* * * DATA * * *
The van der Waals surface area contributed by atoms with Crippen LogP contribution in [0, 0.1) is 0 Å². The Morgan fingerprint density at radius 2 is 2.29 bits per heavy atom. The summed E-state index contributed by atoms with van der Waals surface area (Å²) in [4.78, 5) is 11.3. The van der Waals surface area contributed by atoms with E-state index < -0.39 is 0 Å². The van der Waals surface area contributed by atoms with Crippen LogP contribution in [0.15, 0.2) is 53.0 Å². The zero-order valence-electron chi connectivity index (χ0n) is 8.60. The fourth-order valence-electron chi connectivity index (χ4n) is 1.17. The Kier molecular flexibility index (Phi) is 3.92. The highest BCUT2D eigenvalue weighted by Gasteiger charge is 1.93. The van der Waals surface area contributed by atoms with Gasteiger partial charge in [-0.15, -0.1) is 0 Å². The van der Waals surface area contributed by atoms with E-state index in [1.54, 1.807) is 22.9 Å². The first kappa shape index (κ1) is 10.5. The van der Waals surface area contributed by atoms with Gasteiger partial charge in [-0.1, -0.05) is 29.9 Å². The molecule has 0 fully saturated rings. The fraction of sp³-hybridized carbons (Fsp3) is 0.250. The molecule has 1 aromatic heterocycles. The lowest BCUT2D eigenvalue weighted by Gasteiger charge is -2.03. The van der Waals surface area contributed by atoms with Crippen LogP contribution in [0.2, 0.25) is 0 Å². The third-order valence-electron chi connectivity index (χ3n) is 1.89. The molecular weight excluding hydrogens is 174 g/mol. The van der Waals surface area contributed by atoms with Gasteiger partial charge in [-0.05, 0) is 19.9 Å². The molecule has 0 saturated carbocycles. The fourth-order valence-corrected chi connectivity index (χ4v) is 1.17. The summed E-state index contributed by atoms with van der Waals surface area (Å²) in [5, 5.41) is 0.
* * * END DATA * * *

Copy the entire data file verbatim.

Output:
The van der Waals surface area contributed by atoms with Crippen LogP contribution in [0, 0.1) is 0 Å². The Morgan fingerprint density at radius 2 is 2.29 bits per heavy atom. The summed E-state index contributed by atoms with van der Waals surface area (Å²) in [4.78, 5) is 11.3. The van der Waals surface area contributed by atoms with E-state index < -0.39 is 0 Å². The van der Waals surface area contributed by atoms with Crippen LogP contribution in [0.15, 0.2) is 53.0 Å². The zero-order valence-electron chi connectivity index (χ0n) is 8.60. The fourth-order valence-electron chi connectivity index (χ4n) is 1.17. The Kier molecular flexibility index (Phi) is 3.92. The highest BCUT2D eigenvalue weighted by Gasteiger charge is 1.93. The van der Waals surface area contributed by atoms with Gasteiger partial charge in [-0.15, -0.1) is 0 Å². The van der Waals surface area contributed by atoms with E-state index in [1.54, 1.807) is 22.9 Å². The first kappa shape index (κ1) is 10.5. The van der Waals surface area contributed by atoms with Gasteiger partial charge in [-0.1, -0.05) is 29.9 Å². The molecule has 0 fully saturated rings. The fraction of sp³-hybridized carbons (Fsp3) is 0.250. The molecule has 1 aromatic heterocycles. The lowest BCUT2D eigenvalue weighted by Gasteiger charge is -2.03. The van der Waals surface area contributed by atoms with Crippen LogP contribution in [0.2, 0.25) is 0 Å². The third-order valence-electron chi connectivity index (χ3n) is 1.89. The molecular weight excluding hydrogens is 174 g/mol. The van der Waals surface area contributed by atoms with Gasteiger partial charge in [-0.05, 0) is 19.9 Å². The molecule has 0 saturated carbocycles. The fourth-order valence-corrected chi connectivity index (χ4v) is 1.17. The summed E-state index contributed by atoms with van der Waals surface area (Å²) in [5, 5.41) is 0.